To an outsider, their perception of your company is the sum of their interactions with you, your staff and word of mouth. Every point of contact between a candidate and a client is a potential magical moment…or another opportunity lost.
I experienced one of these special ‘wow’ moments on a trip to Pittsburgh (highly recommended sites including The Andy Warhol Museum and tailgating parties at the Steelers game).
It was a lunch visit to a Pimanti Brothers restaurant. They’re a fixture of Pittsburgh in serving French fries with, as well as in, their sandwiches. The place was hopping and the lunch showed up late and a bit cold. It wasn’t the server’s fault, but we let her know. (It may be just me, but I sincerely feel it’s worthwhile making a service-based company aware of your pleasure or displeasure. This is their livelihood!)
We figured that our complaint would be duly noted and forgotten. To our surprise, a few minutes later a young manager (no more than 27 or 28) came by the table. He bent down to so he was at eye level with us, and let us know how sorry he was about the service. He then proceeded to ‘comp’ us the entire meal for four of us. That was about $85 US worth of food and drink.
Now, I’ve been to some very fancy restaurants and the most I’ve ever been comp’d has been a free dessert or an aperitif. The management of this organization had clearly provided carte blanche flexibility to their people to go above and beyond the call of duty to make it right with their customers… no questions asked.
Well, let me tell you that I’ve told this story to literally dozens of people and you know for a fact, that when they go to Pittsburgh, and are looking for a lunch place, they’ll be going to the Pimenti Brothers.
Technology companies aren’t service organizations like a restaurant. They do, however, interact with scores/hundreds of prospective brand ambassadors through their recruiting process. Their ‘Moments of Truth’ occur when prospective candidates come in contact with their firm through a resume submitted, a phone call made/or received, an interview carried out or an offer proffered or refused.
So what would a Pimenti Brother ‘Moment of Truth’ look like to an outsider?
When a candidate saw a job description it was clear and concise. It had an overview of the company, how long it had been in business, how many people it has and what awards or significant accomplishments it had. It included a list of must have and nice to have skills and also what deliverables were expected in the first six months and one year on the job. What it didn’t include was a laundry list of skills that only a superman would be able to respond to.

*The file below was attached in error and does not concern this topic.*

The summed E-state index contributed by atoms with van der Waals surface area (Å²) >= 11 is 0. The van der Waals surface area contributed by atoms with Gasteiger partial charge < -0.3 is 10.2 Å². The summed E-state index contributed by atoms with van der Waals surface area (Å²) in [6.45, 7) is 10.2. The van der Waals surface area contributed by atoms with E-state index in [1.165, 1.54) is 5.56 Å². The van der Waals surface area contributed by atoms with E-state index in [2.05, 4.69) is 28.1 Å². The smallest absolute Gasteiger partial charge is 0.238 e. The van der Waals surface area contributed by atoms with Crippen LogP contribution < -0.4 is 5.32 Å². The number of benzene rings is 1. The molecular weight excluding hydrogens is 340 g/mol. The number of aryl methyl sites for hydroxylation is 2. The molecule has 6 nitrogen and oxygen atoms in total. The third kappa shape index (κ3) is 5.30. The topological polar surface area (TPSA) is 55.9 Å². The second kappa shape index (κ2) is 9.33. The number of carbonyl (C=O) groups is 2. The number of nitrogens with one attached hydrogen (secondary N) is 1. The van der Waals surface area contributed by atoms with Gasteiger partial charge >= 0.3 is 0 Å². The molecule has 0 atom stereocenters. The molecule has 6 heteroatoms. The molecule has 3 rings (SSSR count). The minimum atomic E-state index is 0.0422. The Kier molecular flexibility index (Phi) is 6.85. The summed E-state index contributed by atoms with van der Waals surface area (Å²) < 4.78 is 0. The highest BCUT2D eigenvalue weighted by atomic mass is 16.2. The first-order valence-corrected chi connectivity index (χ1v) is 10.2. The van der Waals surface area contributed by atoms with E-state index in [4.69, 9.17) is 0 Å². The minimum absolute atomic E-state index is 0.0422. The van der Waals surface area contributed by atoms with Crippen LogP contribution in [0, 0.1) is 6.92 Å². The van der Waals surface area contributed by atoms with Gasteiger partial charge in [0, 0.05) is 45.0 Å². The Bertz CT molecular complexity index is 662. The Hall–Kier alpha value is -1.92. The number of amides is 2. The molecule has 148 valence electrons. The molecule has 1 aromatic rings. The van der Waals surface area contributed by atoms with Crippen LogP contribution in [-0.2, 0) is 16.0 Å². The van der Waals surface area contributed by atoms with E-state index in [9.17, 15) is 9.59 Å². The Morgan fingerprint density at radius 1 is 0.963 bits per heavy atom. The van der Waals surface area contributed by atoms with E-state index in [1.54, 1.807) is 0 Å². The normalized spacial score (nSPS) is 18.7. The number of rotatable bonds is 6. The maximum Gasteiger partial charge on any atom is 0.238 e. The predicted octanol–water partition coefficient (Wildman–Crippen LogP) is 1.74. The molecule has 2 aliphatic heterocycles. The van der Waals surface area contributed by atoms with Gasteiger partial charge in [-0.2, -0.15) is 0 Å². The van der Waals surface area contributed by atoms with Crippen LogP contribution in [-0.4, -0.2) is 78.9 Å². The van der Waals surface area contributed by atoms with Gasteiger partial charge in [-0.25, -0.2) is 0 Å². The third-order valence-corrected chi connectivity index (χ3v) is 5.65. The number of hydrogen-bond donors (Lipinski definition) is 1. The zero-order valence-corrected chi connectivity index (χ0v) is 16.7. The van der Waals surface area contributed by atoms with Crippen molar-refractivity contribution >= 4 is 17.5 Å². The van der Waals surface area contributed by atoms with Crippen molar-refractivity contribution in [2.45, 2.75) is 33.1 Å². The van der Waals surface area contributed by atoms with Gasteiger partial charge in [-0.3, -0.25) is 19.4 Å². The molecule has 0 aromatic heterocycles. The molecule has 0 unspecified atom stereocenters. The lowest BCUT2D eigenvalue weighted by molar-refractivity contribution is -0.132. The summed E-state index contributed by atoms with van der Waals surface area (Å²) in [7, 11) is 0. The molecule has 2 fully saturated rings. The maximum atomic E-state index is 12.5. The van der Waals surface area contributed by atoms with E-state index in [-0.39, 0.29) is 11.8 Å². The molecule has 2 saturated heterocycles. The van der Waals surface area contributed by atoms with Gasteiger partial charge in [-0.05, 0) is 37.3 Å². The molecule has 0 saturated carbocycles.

When he/she sent in a resume they got an email back saying something like this:
‘Thanks so much for forwarding your resume to us. As you can imagine we get a lot of interest in the jobs that are posted but, by necessity, we’ll only be able to respond to those that we feel are a strong fit to the role.
That being said, we are committed to hiring great people at any time. We’ll keep your resume on file and will be in touch with you if your skills match other roles which we feel potentially might be better suited to your background.
We really appreciate your interest in (company name here).
When someone contacted you to do a phone screen, they actually sounded excited about the company and what they do. They thanked you for taking the time to have the conversation. They came across as knowledgeable about the industry and truly interested in what was important to you as a potential employee.
When you were called in for an interview, the office was bright. It had testimonials on the wall and up-to-date magazines, rather than ones from four months ago. What if the receptionist greeted you by name and mentioned that the interviewer was excited about meeting with you?
The interview was professional and respectful. You were told the process and timelines for next steps. The interviewer had obviously read your resume and the information from the phone screen had obviously been passed on to the interview. The second interviewer that day didn’t ask the same questions but delved into a different part of your background.
The timelines provided for the next steps were actually adhered to, and the process moved along as described.
After you had been told you were not chosen, they gave you feedback from the interview that could actually help you do better for your next interview.
The recruiter who you had spoken to in the beginning called you a week later and asked how your experience was and if there was anything they could have done better, even considering the fact that you weren’t chosen.
Would you be willing to mention that company to other candidates? Would you be willing to pass referrals on to that organization because of the great way you were treated?
As an organization, by doing what you said you were going to do you’re in the top 20 percentile of companies hiring talent. By going above and beyond the call of duty, you’re in the top 20% of the 20%. That’s Pimenti Brother Territory!